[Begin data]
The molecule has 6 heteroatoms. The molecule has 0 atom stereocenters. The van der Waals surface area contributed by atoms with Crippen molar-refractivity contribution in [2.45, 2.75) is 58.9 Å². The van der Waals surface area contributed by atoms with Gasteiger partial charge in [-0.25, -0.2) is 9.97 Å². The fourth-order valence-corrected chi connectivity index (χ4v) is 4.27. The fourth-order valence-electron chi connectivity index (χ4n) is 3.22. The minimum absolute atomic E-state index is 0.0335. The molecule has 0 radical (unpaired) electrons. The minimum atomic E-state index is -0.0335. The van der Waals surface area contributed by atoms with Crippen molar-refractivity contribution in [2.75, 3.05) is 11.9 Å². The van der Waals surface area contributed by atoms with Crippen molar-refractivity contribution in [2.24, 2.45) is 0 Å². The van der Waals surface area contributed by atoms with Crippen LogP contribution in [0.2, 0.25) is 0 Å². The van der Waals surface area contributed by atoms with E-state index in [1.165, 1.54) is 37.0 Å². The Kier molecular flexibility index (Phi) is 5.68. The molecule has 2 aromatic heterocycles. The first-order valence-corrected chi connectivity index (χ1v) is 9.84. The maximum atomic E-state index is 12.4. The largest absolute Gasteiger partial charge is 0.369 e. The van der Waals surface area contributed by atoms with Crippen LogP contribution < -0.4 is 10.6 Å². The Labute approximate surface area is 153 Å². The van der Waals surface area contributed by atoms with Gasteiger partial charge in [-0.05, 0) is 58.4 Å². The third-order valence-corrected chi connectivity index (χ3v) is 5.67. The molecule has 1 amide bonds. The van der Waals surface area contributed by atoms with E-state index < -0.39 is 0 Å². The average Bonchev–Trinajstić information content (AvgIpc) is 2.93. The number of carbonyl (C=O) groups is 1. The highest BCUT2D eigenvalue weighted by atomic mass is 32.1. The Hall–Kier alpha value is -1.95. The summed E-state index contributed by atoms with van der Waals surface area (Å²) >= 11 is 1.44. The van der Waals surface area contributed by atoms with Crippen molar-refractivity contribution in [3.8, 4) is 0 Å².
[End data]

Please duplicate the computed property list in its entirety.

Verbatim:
The molecule has 6 heteroatoms. The molecule has 0 atom stereocenters. The van der Waals surface area contributed by atoms with Crippen molar-refractivity contribution in [2.45, 2.75) is 58.9 Å². The van der Waals surface area contributed by atoms with Gasteiger partial charge in [-0.25, -0.2) is 9.97 Å². The fourth-order valence-corrected chi connectivity index (χ4v) is 4.27. The fourth-order valence-electron chi connectivity index (χ4n) is 3.22. The minimum absolute atomic E-state index is 0.0335. The molecule has 0 radical (unpaired) electrons. The minimum atomic E-state index is -0.0335. The van der Waals surface area contributed by atoms with Crippen molar-refractivity contribution in [2.75, 3.05) is 11.9 Å². The van der Waals surface area contributed by atoms with Crippen molar-refractivity contribution in [2.24, 2.45) is 0 Å². The van der Waals surface area contributed by atoms with Crippen LogP contribution in [0.2, 0.25) is 0 Å². The van der Waals surface area contributed by atoms with E-state index in [1.165, 1.54) is 37.0 Å². The Kier molecular flexibility index (Phi) is 5.68. The molecule has 2 aromatic heterocycles. The first-order valence-corrected chi connectivity index (χ1v) is 9.84. The maximum atomic E-state index is 12.4. The largest absolute Gasteiger partial charge is 0.369 e. The van der Waals surface area contributed by atoms with Crippen LogP contribution < -0.4 is 10.6 Å². The Labute approximate surface area is 153 Å². The van der Waals surface area contributed by atoms with Gasteiger partial charge in [-0.05, 0) is 58.4 Å². The third-order valence-corrected chi connectivity index (χ3v) is 5.67. The molecule has 1 amide bonds. The van der Waals surface area contributed by atoms with E-state index < -0.39 is 0 Å². The average Bonchev–Trinajstić information content (AvgIpc) is 2.93. The number of carbonyl (C=O) groups is 1. The highest BCUT2D eigenvalue weighted by atomic mass is 32.1. The Hall–Kier alpha value is -1.95. The summed E-state index contributed by atoms with van der Waals surface area (Å²) >= 11 is 1.44. The van der Waals surface area contributed by atoms with Crippen molar-refractivity contribution in [3.8, 4) is 0 Å².